How Countries Celebrate New Moms

There is hardly a society on Earth that does not go out of its way to honor maternity, its primary source of sustainability.

BY: Sandra Garson

Hands open to the children of the world

There is hardly a society on Earth that does not go out of its way to honor maternity, its primary source of sustainability. The Western World’s most beloved statue is Michelangelo’s mother and child, called Pieta, the Italian word meaning mercy, compassion, humaneness. The Chinese word good is a mother and baby hieroglyph. Cultures embrace birth, the most profound and pivotal human event, with ceremonies for the newborn and special care for the new mother. Certain foods are believed to protect and nurture both of them.


When their baby is 100 days old, Japanese parents perform the traditional Okuizome ceremony to signal hope the child throughout its entire life span is always blessed with plenty of good food and never knows hunger. Okuizome means “first meal” and it is typically an elaborate banquet of dishes such as Sekihan (red beans with sticky rice) that is very popular for auspicious occasions and Sea Bream with head and tail intact because its Japanese name Tai has the same pronunciation as the word for happy/joyous, making this particular fish a symbol of wealth and prosperity. A clear soup and pickled vegetables-- staples of any Japanese meal, are also served. Of course, the baby can’t eat any of it. It just gets milk while the parents and grandparents consume the feast in its honor.


After delivering the baby, South Korean women get a bowl of seaweed soup, miyeok guk, at every meal. The significant amount of calcium and iodine in the seaweed is believed essential for restoring the postpartum body to full strength, and for stimulating the flow of mother’s milk. Often, this same seaweed soup is also served on the baby’s first birthday as a reminder of its entry into the world. New mothers are encouraged to eat fenugreek, methi, a spice made from tiny ocher colored seeds that they often just swallow, because fenugreek is believed to encourage the flow of breast milk. In Kathmandu, Newari women who have just given birth are also served a special sacred soup called Kwati, a stew of nine different lentils and beans (e.g. mung and soy beans, black-eyed peas, chickpeas) that have been sprouted to maximize their energy. The protein packed soup is supposed to help post partum bodies quickly recover their strength to take up maternal duties. It is of course flavored with fenugreek.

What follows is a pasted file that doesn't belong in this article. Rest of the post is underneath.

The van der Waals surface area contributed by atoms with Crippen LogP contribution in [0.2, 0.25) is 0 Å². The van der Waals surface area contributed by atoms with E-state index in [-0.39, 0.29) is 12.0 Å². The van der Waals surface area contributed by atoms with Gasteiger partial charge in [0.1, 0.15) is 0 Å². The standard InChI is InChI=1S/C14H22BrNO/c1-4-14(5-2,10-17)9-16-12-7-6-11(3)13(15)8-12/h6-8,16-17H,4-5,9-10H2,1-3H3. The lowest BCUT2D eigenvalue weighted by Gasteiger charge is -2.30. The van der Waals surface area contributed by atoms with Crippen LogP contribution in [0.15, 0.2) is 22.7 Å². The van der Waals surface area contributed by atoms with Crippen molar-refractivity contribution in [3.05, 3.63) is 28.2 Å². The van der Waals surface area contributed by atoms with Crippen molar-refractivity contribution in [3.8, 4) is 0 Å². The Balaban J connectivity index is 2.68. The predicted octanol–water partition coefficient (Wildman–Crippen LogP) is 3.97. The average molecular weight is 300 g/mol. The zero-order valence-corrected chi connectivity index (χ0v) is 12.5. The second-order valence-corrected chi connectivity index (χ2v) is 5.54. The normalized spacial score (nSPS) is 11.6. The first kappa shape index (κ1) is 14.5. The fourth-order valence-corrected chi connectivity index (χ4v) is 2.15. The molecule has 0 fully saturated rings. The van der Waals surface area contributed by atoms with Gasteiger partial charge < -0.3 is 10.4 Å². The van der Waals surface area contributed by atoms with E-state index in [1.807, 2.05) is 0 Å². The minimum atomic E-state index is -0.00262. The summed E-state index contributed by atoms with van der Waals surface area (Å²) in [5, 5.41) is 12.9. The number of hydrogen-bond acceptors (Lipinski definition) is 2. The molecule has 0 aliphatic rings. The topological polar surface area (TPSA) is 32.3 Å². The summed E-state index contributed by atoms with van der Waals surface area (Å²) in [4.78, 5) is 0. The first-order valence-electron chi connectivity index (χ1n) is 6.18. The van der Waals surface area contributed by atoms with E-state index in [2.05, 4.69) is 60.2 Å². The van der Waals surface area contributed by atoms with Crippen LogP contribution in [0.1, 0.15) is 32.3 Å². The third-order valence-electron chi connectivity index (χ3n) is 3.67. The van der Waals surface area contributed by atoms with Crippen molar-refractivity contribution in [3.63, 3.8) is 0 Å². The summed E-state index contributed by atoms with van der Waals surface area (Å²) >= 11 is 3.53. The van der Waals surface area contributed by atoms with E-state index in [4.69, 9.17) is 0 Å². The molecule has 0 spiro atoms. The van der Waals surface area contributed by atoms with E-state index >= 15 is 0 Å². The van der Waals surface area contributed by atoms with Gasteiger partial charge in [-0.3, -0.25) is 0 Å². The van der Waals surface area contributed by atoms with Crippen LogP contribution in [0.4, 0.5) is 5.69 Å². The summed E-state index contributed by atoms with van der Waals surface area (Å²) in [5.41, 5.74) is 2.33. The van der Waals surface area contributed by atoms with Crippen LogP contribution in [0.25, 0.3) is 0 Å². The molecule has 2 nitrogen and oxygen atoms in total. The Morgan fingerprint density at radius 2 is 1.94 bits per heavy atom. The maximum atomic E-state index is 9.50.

After giving birth, women in Jordan traditionally avoid consuming anything cold. They believe a new mother’s bones may have been opened or softened during delivery, so exposure to cold when the bones have become vulnerable could put her at risk for eventual rheumatism or arthritis or worse orthopedic problems. A new mother’s food and drinks are hot for another reason too: hot foods are thought to help stimulate her milk supply.


The “First Rice” ritual, Annaprashan, is still traditional in parts of India, especially Bengal, and Nepal, where rice remains the main staple and sustenance.

Annaprashan literally means "food feeding" or "eating food", and it usually takes place when a baby is six months, on the specific day a Hindu priest declares auspicious. The baby’s mother or grandmother prepares a small bowl of soft rice pudding, kheer, which is then blessed in a short puja. With the baby seated in its mother’s lap, a senior male member of the family offers a tiny spoonful. Then one by one other family members step up to offer the child their spoonful. A huge feast of celebration welcomes the baby into the circle of relatives, neighbors and friends.


Continued on page 2: Oh, Momma »

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